Parting Shots: A Verbal Gunslinger Exits The House He's the Democrat who described the GOP's health care plans this way: "Die quickly." And during the campaign, he dubbed his opponent "Taliban Dan." Alan Grayson leaves Capitol Hill the way he came in: firing at will.

Parting Shots: A Verbal Gunslinger Exits The House

Parting Shots: A Verbal Gunslinger Exits The House

  • Download
  • <iframe src="" width="100%" height="290" frameborder="0" scrolling="no" title="NPR embedded audio player">
  • Transcript

Florida Democrat Alan Grayson leaves the House of Representatives next month after a two-year term marked by verbal fireworks. But he says he won't leave bitter. Phelan M. Ebenhack/AP hide caption

toggle caption
Phelan M. Ebenhack/AP

In just two years, Florida Democrat Alan Grayson went from being just another freshman Congressman to one of the most recognized faces in the House.

His colorful comments on health care reform and the Republican Party made him a favorite on cable news and talk radio shows.

But after a battle with Republican Daniel Webster this fall, Grayson lost his re-election bid. In the office he'll leave in a month or so, he tells NPR's Guy Raz he's leaving with no bitterness.

'Die Quickly'

One of Grayson's most talked-about moments came in a floor speech he gave in the midst of the health care debate in September 2009. He presented what he called the "Republican Health Care Plan." That plan, he said, was "Don't get sick ... if you do get sick, die quickly."

Grayson says he was just telling the truth -- something he feels doesn't happen enough in Congress.

"What I was exposing is something that is sort of a deep truth," he says. "The Republicans a.) don't have a way to help people and b.) aren't interested in doing it. And that's true whether you're talking about health care or virtually any important issue."

Some have called Grayson uncivil. He sees it as being blunt.

"I simply tell the truth, I'm not trying to be uncivil. What I do is I tell the truth and sometimes it's a hard truth. Sometimes the truth hurts," he says.

Grayson's comments have been a lightning rod for Republicans and conservative news commentators. He says he's received death threats -- even his 5-year-old has been threatened -- and has needed a constant police presence at his home for months.

Despite all that, he says, it's been worth it.

"We have saved countless lives. There are 100,000 people in my district alone who will get health coverage because we passed health care for all Americans," he says. "Those people will now live. How can anybody say it's not worth it?"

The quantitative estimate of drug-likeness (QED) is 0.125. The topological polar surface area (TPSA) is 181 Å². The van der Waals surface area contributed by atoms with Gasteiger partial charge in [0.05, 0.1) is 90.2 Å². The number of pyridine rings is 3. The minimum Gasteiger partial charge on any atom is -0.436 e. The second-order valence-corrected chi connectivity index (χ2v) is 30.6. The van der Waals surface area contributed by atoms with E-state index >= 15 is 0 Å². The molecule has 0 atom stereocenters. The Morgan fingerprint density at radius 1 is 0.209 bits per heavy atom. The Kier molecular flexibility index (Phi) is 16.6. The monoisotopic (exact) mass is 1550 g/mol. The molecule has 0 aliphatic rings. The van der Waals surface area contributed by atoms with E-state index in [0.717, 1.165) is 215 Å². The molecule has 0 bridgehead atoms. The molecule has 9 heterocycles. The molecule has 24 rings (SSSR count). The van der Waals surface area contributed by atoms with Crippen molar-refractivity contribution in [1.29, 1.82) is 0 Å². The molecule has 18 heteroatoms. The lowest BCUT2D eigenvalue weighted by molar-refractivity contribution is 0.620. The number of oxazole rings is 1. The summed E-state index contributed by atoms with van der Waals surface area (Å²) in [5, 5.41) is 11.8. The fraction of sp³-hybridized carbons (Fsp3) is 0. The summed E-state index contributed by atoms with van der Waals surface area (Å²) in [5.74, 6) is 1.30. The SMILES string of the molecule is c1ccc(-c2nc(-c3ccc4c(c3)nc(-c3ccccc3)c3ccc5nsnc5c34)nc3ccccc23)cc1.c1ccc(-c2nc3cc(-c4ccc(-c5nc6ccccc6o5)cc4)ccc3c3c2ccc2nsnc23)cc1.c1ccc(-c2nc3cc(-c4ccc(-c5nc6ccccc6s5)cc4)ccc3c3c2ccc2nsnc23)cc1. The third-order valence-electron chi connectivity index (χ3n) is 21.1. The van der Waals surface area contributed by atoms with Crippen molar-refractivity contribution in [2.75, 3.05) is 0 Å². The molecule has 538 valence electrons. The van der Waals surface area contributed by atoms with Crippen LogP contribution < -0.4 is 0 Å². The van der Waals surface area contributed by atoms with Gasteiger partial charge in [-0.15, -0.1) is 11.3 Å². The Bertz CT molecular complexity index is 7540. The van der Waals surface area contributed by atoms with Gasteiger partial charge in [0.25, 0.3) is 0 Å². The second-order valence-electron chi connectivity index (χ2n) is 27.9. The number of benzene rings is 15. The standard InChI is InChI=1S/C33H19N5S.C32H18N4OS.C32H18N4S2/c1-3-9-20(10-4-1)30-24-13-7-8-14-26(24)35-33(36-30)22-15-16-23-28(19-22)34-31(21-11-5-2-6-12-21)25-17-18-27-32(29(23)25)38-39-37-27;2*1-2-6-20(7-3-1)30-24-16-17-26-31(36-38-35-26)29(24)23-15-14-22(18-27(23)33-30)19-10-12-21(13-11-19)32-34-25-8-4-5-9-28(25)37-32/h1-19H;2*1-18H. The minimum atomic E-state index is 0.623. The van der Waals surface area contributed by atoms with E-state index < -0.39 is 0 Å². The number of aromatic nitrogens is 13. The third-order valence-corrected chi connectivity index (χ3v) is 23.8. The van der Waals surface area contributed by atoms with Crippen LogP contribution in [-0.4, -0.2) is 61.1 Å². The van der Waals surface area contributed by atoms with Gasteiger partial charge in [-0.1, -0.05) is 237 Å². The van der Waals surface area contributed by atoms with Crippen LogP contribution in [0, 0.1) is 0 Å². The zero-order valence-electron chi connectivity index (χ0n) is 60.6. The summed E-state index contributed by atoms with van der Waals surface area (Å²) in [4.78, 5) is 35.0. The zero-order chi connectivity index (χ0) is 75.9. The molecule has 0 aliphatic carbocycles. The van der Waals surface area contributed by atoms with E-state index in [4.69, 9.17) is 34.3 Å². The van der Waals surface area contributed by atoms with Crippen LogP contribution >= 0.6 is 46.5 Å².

'Taliban Dan'

Before winning the House seat in 2008, Grayson had a long career as an attorney. He'd never been elected to office and says he learned a lot in two years. One of the biggest takeaways, he says, is that Congress is largely dysfunctional.

"There's not any doubt about it. The people's business is not being done. There's enormous influence by lobbyists and by special interests," he says. "And the other side has completely sold out to them."

Grayson says he always resisted the influence of those lobbyists.

"A good description of what happened in my case is that they couldn't buy me, so they decided to destroy me with negative ads [during the midterm campaign] that people in my district saw an average of 70 times," he says.

Grayson responded with a controversial ad of his own. It called his opponent "Taliban Dan" and repeated clips in which Webster appeared to say about his wife "she should submit to me." Although the spot was roundly criticized, Grayson says he was justified in running it.

"We had to do it because, in my case, he ducked every debate we were scheduled to have. And the result of that is that we had no way to communicate his record except for the fact that we could run ads that people called negative ads," he says. "And it's unfortunate that the system leaves no other possibility."

Grayson says the ad was a last resort.

"The average voter in Orlando saw that ad twice. The average voter in Orlando saw 70 ads calling me, an incumbent Congressman, a liar, a national embarrassment, a loudmouth, a dog and an evil clown," he says. "So I don't think that my opponents or anyone in the media for that matter -- none of whom ever came to my defense -- can lecture me on civility in politics."

Despite the criticism, he's determined to stay upbeat as he says goodbye to Washington:

"Life is beautiful. It is hard for me to believe that someone like me -- who worked my way through college at Harvard by, among other things, cleaning toilets and by working as a night watchman on the midnight shift -- somehow, someone like me could end up in Congress."